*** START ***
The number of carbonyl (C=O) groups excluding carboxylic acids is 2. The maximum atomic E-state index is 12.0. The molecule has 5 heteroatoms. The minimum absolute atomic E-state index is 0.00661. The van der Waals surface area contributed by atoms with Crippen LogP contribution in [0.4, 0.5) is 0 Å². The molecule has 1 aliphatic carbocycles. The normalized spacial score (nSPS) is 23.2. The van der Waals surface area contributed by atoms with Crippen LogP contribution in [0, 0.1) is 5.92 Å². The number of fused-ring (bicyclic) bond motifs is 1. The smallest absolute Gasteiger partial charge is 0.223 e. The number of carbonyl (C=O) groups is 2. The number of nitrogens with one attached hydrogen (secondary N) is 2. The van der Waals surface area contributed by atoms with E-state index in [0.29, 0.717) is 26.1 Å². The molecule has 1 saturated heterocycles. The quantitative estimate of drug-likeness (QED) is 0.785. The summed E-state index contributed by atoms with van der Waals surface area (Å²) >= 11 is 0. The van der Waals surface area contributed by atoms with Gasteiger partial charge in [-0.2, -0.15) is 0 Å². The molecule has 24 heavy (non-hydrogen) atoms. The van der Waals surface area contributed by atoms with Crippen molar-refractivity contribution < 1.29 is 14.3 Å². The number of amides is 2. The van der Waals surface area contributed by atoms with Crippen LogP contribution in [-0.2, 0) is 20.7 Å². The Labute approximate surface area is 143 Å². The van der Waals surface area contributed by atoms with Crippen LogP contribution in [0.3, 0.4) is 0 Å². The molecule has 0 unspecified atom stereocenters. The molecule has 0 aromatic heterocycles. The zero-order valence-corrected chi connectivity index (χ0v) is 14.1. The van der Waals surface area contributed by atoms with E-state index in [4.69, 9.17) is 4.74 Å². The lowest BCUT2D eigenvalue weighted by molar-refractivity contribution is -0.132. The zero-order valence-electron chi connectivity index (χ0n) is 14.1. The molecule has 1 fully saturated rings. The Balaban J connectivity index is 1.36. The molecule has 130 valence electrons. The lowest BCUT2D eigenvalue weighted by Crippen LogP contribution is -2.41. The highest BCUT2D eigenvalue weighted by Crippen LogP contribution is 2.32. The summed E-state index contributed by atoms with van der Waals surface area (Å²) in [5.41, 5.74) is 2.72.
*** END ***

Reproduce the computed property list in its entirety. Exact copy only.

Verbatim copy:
The number of carbonyl (C=O) groups excluding carboxylic acids is 2. The maximum atomic E-state index is 12.0. The molecule has 5 heteroatoms. The minimum absolute atomic E-state index is 0.00661. The van der Waals surface area contributed by atoms with Crippen LogP contribution in [0.4, 0.5) is 0 Å². The molecule has 1 aliphatic carbocycles. The normalized spacial score (nSPS) is 23.2. The van der Waals surface area contributed by atoms with Crippen LogP contribution in [0, 0.1) is 5.92 Å². The number of fused-ring (bicyclic) bond motifs is 1. The smallest absolute Gasteiger partial charge is 0.223 e. The number of carbonyl (C=O) groups is 2. The number of nitrogens with one attached hydrogen (secondary N) is 2. The van der Waals surface area contributed by atoms with E-state index in [0.29, 0.717) is 26.1 Å². The molecule has 1 saturated heterocycles. The quantitative estimate of drug-likeness (QED) is 0.785. The summed E-state index contributed by atoms with van der Waals surface area (Å²) >= 11 is 0. The van der Waals surface area contributed by atoms with Gasteiger partial charge in [-0.2, -0.15) is 0 Å². The molecule has 24 heavy (non-hydrogen) atoms. The van der Waals surface area contributed by atoms with Crippen molar-refractivity contribution < 1.29 is 14.3 Å². The number of amides is 2. The van der Waals surface area contributed by atoms with Crippen LogP contribution in [-0.2, 0) is 20.7 Å². The Labute approximate surface area is 143 Å². The van der Waals surface area contributed by atoms with Crippen LogP contribution in [0.3, 0.4) is 0 Å². The molecule has 0 unspecified atom stereocenters. The molecule has 0 aromatic heterocycles. The zero-order valence-corrected chi connectivity index (χ0v) is 14.1. The van der Waals surface area contributed by atoms with E-state index in [4.69, 9.17) is 4.74 Å². The lowest BCUT2D eigenvalue weighted by molar-refractivity contribution is -0.132. The zero-order valence-electron chi connectivity index (χ0n) is 14.1. The molecule has 1 fully saturated rings. The Balaban J connectivity index is 1.36. The molecule has 130 valence electrons. The lowest BCUT2D eigenvalue weighted by Crippen LogP contribution is -2.41. The highest BCUT2D eigenvalue weighted by Crippen LogP contribution is 2.32. The summed E-state index contributed by atoms with van der Waals surface area (Å²) in [5.41, 5.74) is 2.72.